Australia’s economic woes

A homeless man sits in front of a billboard by a construction site in Sydney. File   | Photo Credit: AFP

Australia holds the world record among developed countries for the longest period of uninterrupted economic growth. But there are signs of this remarkable streak being in serious trouble, owing to the chaotic nature of the country’s economic system, where most productive assets are privately owned and the major decisions regarding how to use them are made by the market. In this paradigm, the livelihoods of current and future generations of Australians are being left to chance.

No jobs plan

First, consider job creation. Australia has no overarching jobs plan. Granted, private profit-driven employers in competition with each other are currently keeping most of the workforce employed. But the terms of these arrangements, including the existence of the jobs themselves, are ultimately determined privately and subject to change at any moment. One of the most important of such terms concerns pay rates. The key issue here is that many Australian wage-earners have not had a pay rise commensurate with the rising cost of living for the last six years.

This makes sense for individual businesses, because fixing labour costs helps to boost their profits. If most businesses do this, however, they end up unintentionally harming themselves as a group, since poorer workers no longer have enough spending power to buy as many goods and services (or service debts), and so sales and profits decline. Unnecessary workers are eventually laid off. If workers undertake training or education suitable for an industry that becomes unprofitable for whatever reason, then that is just how the chips fall in Australia’s economic system. A labour market paradigm with fewer upheavals and less frictional unemployment would require long-term planning and might require certain industries to make concessions at the negotiating table. Alternatively, a robust government job guarantee system could play the role of a safety net.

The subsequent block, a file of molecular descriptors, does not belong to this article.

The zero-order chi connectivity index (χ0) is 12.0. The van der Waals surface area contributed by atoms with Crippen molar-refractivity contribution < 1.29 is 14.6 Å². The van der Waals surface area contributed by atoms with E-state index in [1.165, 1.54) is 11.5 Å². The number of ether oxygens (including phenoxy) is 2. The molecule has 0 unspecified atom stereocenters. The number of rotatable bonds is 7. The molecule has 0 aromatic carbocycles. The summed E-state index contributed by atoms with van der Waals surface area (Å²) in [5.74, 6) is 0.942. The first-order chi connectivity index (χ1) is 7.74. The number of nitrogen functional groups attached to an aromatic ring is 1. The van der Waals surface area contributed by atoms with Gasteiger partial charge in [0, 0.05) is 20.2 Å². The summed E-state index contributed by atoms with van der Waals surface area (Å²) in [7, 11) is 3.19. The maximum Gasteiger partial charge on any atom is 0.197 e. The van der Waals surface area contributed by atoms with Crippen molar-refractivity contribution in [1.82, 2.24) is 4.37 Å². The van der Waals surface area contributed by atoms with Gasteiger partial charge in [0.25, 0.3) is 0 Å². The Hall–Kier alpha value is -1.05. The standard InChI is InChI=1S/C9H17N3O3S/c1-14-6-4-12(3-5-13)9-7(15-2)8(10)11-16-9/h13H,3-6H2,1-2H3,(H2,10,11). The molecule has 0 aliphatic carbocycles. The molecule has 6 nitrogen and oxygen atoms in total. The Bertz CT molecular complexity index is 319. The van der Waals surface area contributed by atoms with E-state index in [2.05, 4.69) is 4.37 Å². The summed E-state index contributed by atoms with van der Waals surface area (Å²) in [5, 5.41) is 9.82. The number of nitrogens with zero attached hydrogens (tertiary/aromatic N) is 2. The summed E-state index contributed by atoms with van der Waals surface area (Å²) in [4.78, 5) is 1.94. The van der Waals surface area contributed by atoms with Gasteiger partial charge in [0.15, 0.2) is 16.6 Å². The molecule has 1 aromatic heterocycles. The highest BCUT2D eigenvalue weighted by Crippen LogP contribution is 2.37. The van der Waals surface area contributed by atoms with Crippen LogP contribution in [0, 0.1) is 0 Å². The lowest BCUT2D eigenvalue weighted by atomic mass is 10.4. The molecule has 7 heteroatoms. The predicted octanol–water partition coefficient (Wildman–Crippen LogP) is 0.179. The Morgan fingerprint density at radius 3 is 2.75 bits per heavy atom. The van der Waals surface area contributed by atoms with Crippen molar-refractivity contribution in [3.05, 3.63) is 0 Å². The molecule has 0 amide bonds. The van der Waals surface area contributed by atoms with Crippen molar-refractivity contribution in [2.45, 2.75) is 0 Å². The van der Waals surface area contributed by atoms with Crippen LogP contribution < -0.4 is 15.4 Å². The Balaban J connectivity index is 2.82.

Second, consider Australia’s energy shortfalls. Even though Australia has some of the world’s most abundant reserves of natural gas, in early 2017, tens of thousands of Australians went without power during a heatwave. In large measure this was because private businesses correctly calculated that exporting gas overseas was more profitable than meeting the needs of the domestic market. Australia’s energy problems are often blamed on the failure of governments to set a stable investment framework. But the core issue is that the market is functioning normally. What is more, the uncoordinated decisions of businesses in Australia’s energy market are soon expected to bring about a surplus of electricity, which means lower prices and investor returns.

Will private owners continue supplying enough electricity to meet Australia’s energy needs in exchange for lower rates of return? According to the rules of the country’s economic system, it is entirely up to them. There is likewise no plan to replace Australia’s ageing power stations in an orderly fashion. Older power stations will continue malfunctioning and closing indiscriminately, causing electricity prices to move as erratically upwards as they can downwards, without any regard for the impact this has on people. A much less irrational arrangement used to be in place in Australia until around 1990: government ownership and control of electricity grids.

Changing the agenda

Meanwhile, scientists tell us we have 15 years to transition away from fossil fuel energy sources. The huge mobilisation of resources and economic restructuring required to meet environmental constraints is fundamentally at odds with the chaotic nature of market competition. An integrated public energy and jobs plan could explicitly take these constraints into account. The prospect of shifting property rights away from competing private owners to governments as a practical way of coherently addressing some of the Australian economy’s pressing problems should now be put on the policy agenda.

Chad Satterlee is an Australia-based political economist

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Printable version | May 6, 2021 11:08:54 PM |

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